FAQs on the buying and selling of Probate properties
The purchase and sale of a Probate property is slightly more complicated than ordinary property transactions. Here are some of the questions that are most commonly asked in relation to property being left in a person’s will.
What is probate?
Probate is the process through which someone is given permission by the court to deal with the estate of a deceased person, including the collection of all of their assets, the payoff of any debts and the distribution of the assets to the beneficiaries who are entitled to them.
What happens when a property owner dies?
When a property owner dies, their will should specify a named person to deal with the estate, or the deceased’s next of kin in the absence of a will. This person will assume responsibility for the legal affairs, often obtaining ‘Probate’ or ‘letters of administration’ enabling them to act as the personal representative (PR). Probate also gives the PR the right to transfer or sell the property.
In the event that the property is to be sold, the Probate will give the PR the authority to do this in compliance with the will’s terms. Should the property have been registered with the deceased person as the sole owner, the PR may assent the property to the person inheriting it or transfer the property to someone else.
What happens after the death of a property owner depends greatly on what the beneficiaries plan to do with the property. There is no need in this situation to rush into a decision on what to do with a property, and indeed, it may not be dealt with until several weeks following the person’s death and the reading of the will.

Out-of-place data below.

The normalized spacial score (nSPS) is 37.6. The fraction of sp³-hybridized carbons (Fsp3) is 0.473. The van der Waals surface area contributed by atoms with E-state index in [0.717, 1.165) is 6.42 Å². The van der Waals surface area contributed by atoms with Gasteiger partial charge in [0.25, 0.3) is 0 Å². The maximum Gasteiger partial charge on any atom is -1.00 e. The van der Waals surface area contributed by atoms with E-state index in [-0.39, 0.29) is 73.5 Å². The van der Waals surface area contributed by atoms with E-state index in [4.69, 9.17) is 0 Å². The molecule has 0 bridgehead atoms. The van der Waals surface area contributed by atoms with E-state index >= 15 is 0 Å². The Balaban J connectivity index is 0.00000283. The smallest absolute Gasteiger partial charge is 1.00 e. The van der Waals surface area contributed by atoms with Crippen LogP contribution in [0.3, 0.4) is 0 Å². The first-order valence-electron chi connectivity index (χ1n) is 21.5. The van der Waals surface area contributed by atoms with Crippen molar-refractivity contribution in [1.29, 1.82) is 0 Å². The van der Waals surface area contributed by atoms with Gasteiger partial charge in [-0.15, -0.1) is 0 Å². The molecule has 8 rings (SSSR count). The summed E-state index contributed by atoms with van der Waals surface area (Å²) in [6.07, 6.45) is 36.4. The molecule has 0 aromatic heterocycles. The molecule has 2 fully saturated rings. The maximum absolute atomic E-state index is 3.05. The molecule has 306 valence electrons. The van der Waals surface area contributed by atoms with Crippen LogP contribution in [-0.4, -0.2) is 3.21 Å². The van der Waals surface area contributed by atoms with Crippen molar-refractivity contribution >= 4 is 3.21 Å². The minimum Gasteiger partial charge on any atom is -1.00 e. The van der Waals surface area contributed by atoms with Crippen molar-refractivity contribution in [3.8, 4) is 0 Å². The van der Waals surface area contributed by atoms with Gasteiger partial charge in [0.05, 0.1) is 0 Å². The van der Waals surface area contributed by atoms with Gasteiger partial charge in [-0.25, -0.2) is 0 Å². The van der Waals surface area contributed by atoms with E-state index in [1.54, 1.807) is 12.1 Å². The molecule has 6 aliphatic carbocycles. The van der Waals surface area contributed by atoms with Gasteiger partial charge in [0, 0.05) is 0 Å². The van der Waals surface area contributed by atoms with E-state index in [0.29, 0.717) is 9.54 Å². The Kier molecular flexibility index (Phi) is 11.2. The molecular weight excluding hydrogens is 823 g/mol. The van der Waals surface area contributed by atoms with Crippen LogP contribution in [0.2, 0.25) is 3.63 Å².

How easy is it to sell a Probate property?
This depends on the property itself. However, with about one in 10 houses on the market reportedly being Probate properties, they are increasingly familiar to prospective home buyers, who are typically attracted to them due to their slightly more affordable prices and the renovation opportunities that they may afford.
What is the cost of selling a Probate property?
The sale of a Probate property should not incur any greater legal costs than those for the sale of any other property. However, there are certain other costs that the inheritor may need to pay for a Probate property, such as for clearance of the house prior to selling, or for ‘vacant property insurance’, a necessary expense for a property left unoccupied for more than 30 days.
Other potential costs associated with Probate property include valuations, with at least three independent valuations recommended in order to determine the appropriate Inheritance Tax for a property. Finally, maintenance costs should also be factored in by the new owner, particularly during the winter when the house is at risk of damp if it is not heated regularly.
What if the sale price differs from the valuation?
If the amount for which the property sells is significantly higher than the Probate valuation in the inheritor’s tax return, they may be required to provide evidence of what caused this to happen. If at least three independent valuations have been carried out or improvements have been made to the property, it shouldn’t be necessary for any additional tax to be paid.
The inheritor is able to apply for a tax rebate if they sell the property within four years of the date of death for a price far below the valuation.
Can an inherited property be sold prior to Probate being granted?
In a word, no. You will need to await the completion of the Grant of Probate, the exception being if your name is already on the deed, such as if you are the deceased person’s spouse. Given that this process only usually takes about eight weeks, many people begin advertising their house for sale in the meantime. However, the sale cannot be completed until the seller has received the Grant of Probate.
How long is the wait for the Grant of Probate?